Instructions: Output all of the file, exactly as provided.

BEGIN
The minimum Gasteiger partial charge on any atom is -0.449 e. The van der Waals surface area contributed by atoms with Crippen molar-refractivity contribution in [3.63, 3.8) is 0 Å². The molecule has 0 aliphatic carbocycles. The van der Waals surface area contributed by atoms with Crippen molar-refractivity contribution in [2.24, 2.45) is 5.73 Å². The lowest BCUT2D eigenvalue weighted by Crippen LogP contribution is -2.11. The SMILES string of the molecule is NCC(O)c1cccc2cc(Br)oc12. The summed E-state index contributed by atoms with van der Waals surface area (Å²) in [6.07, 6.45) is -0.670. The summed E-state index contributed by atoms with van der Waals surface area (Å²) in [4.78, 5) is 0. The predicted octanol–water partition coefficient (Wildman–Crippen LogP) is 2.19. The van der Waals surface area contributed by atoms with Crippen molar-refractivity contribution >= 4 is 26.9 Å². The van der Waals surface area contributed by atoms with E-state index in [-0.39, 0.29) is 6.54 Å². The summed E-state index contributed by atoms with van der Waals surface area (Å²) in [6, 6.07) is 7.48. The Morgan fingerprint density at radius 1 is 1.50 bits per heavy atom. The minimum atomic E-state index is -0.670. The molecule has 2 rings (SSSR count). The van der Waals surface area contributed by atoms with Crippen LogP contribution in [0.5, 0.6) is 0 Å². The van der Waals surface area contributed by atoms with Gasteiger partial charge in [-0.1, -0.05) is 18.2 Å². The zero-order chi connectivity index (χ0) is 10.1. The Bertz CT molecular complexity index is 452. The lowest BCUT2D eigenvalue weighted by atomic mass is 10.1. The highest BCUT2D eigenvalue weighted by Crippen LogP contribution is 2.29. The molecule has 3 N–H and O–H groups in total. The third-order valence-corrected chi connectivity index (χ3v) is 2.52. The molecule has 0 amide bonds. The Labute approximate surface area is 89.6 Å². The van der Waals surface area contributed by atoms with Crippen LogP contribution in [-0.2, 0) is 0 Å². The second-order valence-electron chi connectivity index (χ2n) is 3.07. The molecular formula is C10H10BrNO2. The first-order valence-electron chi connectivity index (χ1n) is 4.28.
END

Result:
The minimum Gasteiger partial charge on any atom is -0.449 e. The van der Waals surface area contributed by atoms with Crippen molar-refractivity contribution in [3.63, 3.8) is 0 Å². The molecule has 0 aliphatic carbocycles. The van der Waals surface area contributed by atoms with Crippen molar-refractivity contribution in [2.24, 2.45) is 5.73 Å². The lowest BCUT2D eigenvalue weighted by Crippen LogP contribution is -2.11. The SMILES string of the molecule is NCC(O)c1cccc2cc(Br)oc12. The summed E-state index contributed by atoms with van der Waals surface area (Å²) in [6.07, 6.45) is -0.670. The summed E-state index contributed by atoms with van der Waals surface area (Å²) in [4.78, 5) is 0. The predicted octanol–water partition coefficient (Wildman–Crippen LogP) is 2.19. The van der Waals surface area contributed by atoms with Crippen molar-refractivity contribution >= 4 is 26.9 Å². The van der Waals surface area contributed by atoms with E-state index in [-0.39, 0.29) is 6.54 Å². The summed E-state index contributed by atoms with van der Waals surface area (Å²) in [6, 6.07) is 7.48. The Morgan fingerprint density at radius 1 is 1.50 bits per heavy atom. The minimum atomic E-state index is -0.670. The molecule has 2 rings (SSSR count). The van der Waals surface area contributed by atoms with Crippen LogP contribution in [0.5, 0.6) is 0 Å². The van der Waals surface area contributed by atoms with Gasteiger partial charge in [-0.1, -0.05) is 18.2 Å². The zero-order chi connectivity index (χ0) is 10.1. The Bertz CT molecular complexity index is 452. The lowest BCUT2D eigenvalue weighted by atomic mass is 10.1. The highest BCUT2D eigenvalue weighted by Crippen LogP contribution is 2.29. The molecule has 3 N–H and O–H groups in total. The third-order valence-corrected chi connectivity index (χ3v) is 2.52. The molecule has 0 amide bonds. The Labute approximate surface area is 89.6 Å². The van der Waals surface area contributed by atoms with Crippen LogP contribution in [-0.2, 0) is 0 Å². The second-order valence-electron chi connectivity index (χ2n) is 3.07. The molecular formula is C10H10BrNO2. The first-order valence-electron chi connectivity index (χ1n) is 4.28.